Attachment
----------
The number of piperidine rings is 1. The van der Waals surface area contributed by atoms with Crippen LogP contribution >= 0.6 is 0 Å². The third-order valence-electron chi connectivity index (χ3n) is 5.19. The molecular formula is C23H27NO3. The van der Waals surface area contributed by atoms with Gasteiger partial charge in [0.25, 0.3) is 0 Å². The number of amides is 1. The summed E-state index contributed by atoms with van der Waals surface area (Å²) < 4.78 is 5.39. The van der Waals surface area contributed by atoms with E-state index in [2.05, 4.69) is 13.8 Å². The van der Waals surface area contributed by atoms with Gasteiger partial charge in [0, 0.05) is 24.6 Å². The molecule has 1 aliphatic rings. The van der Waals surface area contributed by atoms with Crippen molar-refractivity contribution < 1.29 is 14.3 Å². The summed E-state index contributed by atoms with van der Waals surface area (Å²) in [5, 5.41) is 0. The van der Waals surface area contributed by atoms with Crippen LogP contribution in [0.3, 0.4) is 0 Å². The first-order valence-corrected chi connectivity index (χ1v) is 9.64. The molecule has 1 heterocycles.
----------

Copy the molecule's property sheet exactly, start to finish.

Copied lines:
The number of piperidine rings is 1. The van der Waals surface area contributed by atoms with Crippen LogP contribution >= 0.6 is 0 Å². The third-order valence-electron chi connectivity index (χ3n) is 5.19. The molecular formula is C23H27NO3. The van der Waals surface area contributed by atoms with Gasteiger partial charge in [0.25, 0.3) is 0 Å². The number of amides is 1. The summed E-state index contributed by atoms with van der Waals surface area (Å²) < 4.78 is 5.39. The van der Waals surface area contributed by atoms with E-state index in [2.05, 4.69) is 13.8 Å². The van der Waals surface area contributed by atoms with Gasteiger partial charge in [0, 0.05) is 24.6 Å². The molecule has 1 aliphatic rings. The van der Waals surface area contributed by atoms with Crippen molar-refractivity contribution < 1.29 is 14.3 Å². The summed E-state index contributed by atoms with van der Waals surface area (Å²) in [5, 5.41) is 0. The van der Waals surface area contributed by atoms with Crippen LogP contribution in [0.3, 0.4) is 0 Å². The first-order valence-corrected chi connectivity index (χ1v) is 9.64. The molecule has 1 heterocycles.